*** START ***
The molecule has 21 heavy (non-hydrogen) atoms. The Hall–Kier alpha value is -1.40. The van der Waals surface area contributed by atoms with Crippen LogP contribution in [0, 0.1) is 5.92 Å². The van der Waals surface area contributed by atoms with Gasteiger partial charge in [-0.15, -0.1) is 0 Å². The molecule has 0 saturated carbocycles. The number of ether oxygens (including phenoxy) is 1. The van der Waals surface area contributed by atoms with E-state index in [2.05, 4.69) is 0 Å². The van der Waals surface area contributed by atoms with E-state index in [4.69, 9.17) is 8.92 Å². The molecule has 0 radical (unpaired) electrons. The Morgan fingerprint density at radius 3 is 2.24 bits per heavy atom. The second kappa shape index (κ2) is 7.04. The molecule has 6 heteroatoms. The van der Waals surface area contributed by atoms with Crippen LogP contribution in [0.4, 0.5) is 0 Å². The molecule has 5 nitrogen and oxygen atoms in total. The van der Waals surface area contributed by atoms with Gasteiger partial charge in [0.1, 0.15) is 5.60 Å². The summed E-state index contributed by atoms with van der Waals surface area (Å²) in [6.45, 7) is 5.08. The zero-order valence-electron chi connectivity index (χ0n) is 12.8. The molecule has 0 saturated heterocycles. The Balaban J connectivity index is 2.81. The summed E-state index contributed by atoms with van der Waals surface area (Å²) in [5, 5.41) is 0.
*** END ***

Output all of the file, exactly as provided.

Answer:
The molecule has 21 heavy (non-hydrogen) atoms. The Hall–Kier alpha value is -1.40. The van der Waals surface area contributed by atoms with Crippen LogP contribution in [0, 0.1) is 5.92 Å². The van der Waals surface area contributed by atoms with Gasteiger partial charge in [-0.15, -0.1) is 0 Å². The molecule has 0 saturated carbocycles. The number of ether oxygens (including phenoxy) is 1. The van der Waals surface area contributed by atoms with E-state index in [2.05, 4.69) is 0 Å². The van der Waals surface area contributed by atoms with E-state index in [4.69, 9.17) is 8.92 Å². The molecule has 0 radical (unpaired) electrons. The Morgan fingerprint density at radius 3 is 2.24 bits per heavy atom. The second kappa shape index (κ2) is 7.04. The molecule has 6 heteroatoms. The van der Waals surface area contributed by atoms with Crippen LogP contribution in [0.4, 0.5) is 0 Å². The molecule has 5 nitrogen and oxygen atoms in total. The van der Waals surface area contributed by atoms with Gasteiger partial charge in [0.1, 0.15) is 5.60 Å². The summed E-state index contributed by atoms with van der Waals surface area (Å²) in [6.45, 7) is 5.08. The zero-order valence-electron chi connectivity index (χ0n) is 12.8. The molecule has 0 saturated heterocycles. The Balaban J connectivity index is 2.81. The summed E-state index contributed by atoms with van der Waals surface area (Å²) in [5, 5.41) is 0.